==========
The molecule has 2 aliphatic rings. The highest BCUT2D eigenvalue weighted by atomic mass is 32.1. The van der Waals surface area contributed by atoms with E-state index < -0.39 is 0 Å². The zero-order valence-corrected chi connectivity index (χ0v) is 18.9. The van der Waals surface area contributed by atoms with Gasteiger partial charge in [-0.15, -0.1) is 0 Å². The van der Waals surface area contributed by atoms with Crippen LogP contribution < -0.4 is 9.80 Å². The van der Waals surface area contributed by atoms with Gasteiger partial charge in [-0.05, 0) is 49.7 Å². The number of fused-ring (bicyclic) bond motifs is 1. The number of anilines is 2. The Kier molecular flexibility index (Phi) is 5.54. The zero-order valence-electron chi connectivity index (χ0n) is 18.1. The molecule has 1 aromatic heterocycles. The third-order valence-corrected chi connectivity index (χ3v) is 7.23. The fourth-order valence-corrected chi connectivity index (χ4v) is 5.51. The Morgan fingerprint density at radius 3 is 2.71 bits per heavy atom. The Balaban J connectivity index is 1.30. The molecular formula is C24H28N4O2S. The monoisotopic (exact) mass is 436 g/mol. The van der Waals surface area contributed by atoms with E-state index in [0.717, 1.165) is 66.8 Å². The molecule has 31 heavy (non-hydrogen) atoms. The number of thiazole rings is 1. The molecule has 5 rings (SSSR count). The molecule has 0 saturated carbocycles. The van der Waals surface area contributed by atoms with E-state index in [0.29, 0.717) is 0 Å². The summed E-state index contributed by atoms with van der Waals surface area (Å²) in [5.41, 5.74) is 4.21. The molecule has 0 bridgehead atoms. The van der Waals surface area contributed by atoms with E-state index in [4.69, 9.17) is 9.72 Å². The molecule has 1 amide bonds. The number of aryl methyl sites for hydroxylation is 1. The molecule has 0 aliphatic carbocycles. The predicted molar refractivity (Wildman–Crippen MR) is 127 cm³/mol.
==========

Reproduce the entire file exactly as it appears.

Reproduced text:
The molecule has 2 aliphatic rings. The highest BCUT2D eigenvalue weighted by atomic mass is 32.1. The van der Waals surface area contributed by atoms with E-state index < -0.39 is 0 Å². The zero-order valence-corrected chi connectivity index (χ0v) is 18.9. The van der Waals surface area contributed by atoms with Gasteiger partial charge in [-0.15, -0.1) is 0 Å². The van der Waals surface area contributed by atoms with Crippen LogP contribution < -0.4 is 9.80 Å². The van der Waals surface area contributed by atoms with Gasteiger partial charge in [-0.05, 0) is 49.7 Å². The number of fused-ring (bicyclic) bond motifs is 1. The number of anilines is 2. The Kier molecular flexibility index (Phi) is 5.54. The zero-order valence-electron chi connectivity index (χ0n) is 18.1. The molecule has 1 aromatic heterocycles. The third-order valence-corrected chi connectivity index (χ3v) is 7.23. The fourth-order valence-corrected chi connectivity index (χ4v) is 5.51. The Morgan fingerprint density at radius 3 is 2.71 bits per heavy atom. The Balaban J connectivity index is 1.30. The molecular formula is C24H28N4O2S. The monoisotopic (exact) mass is 436 g/mol. The van der Waals surface area contributed by atoms with E-state index in [0.717, 1.165) is 66.8 Å². The molecule has 31 heavy (non-hydrogen) atoms. The number of thiazole rings is 1. The molecule has 5 rings (SSSR count). The molecule has 0 saturated carbocycles. The van der Waals surface area contributed by atoms with E-state index in [0.29, 0.717) is 0 Å². The summed E-state index contributed by atoms with van der Waals surface area (Å²) in [5.41, 5.74) is 4.21. The molecule has 0 bridgehead atoms. The van der Waals surface area contributed by atoms with E-state index in [4.69, 9.17) is 9.72 Å². The molecule has 1 amide bonds. The number of aryl methyl sites for hydroxylation is 1. The molecule has 0 aliphatic carbocycles. The predicted molar refractivity (Wildman–Crippen MR) is 127 cm³/mol.